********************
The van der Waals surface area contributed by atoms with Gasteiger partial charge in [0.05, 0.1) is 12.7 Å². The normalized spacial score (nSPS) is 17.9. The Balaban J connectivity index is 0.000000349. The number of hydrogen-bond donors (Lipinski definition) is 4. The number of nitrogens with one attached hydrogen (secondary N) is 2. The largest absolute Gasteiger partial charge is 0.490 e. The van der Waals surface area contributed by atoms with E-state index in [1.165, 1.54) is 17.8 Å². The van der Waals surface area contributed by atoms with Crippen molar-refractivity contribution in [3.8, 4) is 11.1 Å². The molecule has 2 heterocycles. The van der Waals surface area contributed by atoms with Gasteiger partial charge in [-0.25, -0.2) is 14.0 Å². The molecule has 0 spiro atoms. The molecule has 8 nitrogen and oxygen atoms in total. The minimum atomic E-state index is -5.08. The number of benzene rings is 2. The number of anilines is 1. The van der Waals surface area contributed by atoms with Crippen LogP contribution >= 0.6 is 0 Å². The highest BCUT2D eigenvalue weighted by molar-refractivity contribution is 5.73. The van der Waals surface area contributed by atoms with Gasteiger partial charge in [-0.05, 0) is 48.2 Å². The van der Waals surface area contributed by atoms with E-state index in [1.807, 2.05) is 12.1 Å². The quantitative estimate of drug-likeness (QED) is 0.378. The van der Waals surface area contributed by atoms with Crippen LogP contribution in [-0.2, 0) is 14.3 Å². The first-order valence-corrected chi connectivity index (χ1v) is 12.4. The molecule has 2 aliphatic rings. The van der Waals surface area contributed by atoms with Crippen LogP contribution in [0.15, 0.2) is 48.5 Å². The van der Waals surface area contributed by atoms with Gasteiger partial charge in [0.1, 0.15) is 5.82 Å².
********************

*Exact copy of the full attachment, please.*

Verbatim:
The van der Waals surface area contributed by atoms with Gasteiger partial charge in [0.05, 0.1) is 12.7 Å². The normalized spacial score (nSPS) is 17.9. The Balaban J connectivity index is 0.000000349. The number of hydrogen-bond donors (Lipinski definition) is 4. The number of nitrogens with one attached hydrogen (secondary N) is 2. The largest absolute Gasteiger partial charge is 0.490 e. The van der Waals surface area contributed by atoms with E-state index in [1.165, 1.54) is 17.8 Å². The van der Waals surface area contributed by atoms with Crippen molar-refractivity contribution in [3.8, 4) is 11.1 Å². The molecule has 2 heterocycles. The van der Waals surface area contributed by atoms with Gasteiger partial charge in [-0.25, -0.2) is 14.0 Å². The molecule has 0 spiro atoms. The molecule has 8 nitrogen and oxygen atoms in total. The minimum atomic E-state index is -5.08. The number of benzene rings is 2. The number of anilines is 1. The van der Waals surface area contributed by atoms with Crippen LogP contribution >= 0.6 is 0 Å². The highest BCUT2D eigenvalue weighted by molar-refractivity contribution is 5.73. The van der Waals surface area contributed by atoms with Gasteiger partial charge in [-0.05, 0) is 48.2 Å². The van der Waals surface area contributed by atoms with E-state index in [1.807, 2.05) is 12.1 Å². The quantitative estimate of drug-likeness (QED) is 0.378. The van der Waals surface area contributed by atoms with Crippen LogP contribution in [-0.2, 0) is 14.3 Å². The first-order valence-corrected chi connectivity index (χ1v) is 12.4. The molecule has 2 aliphatic rings. The van der Waals surface area contributed by atoms with Crippen LogP contribution in [0.15, 0.2) is 48.5 Å². The van der Waals surface area contributed by atoms with Gasteiger partial charge in [0.1, 0.15) is 5.82 Å².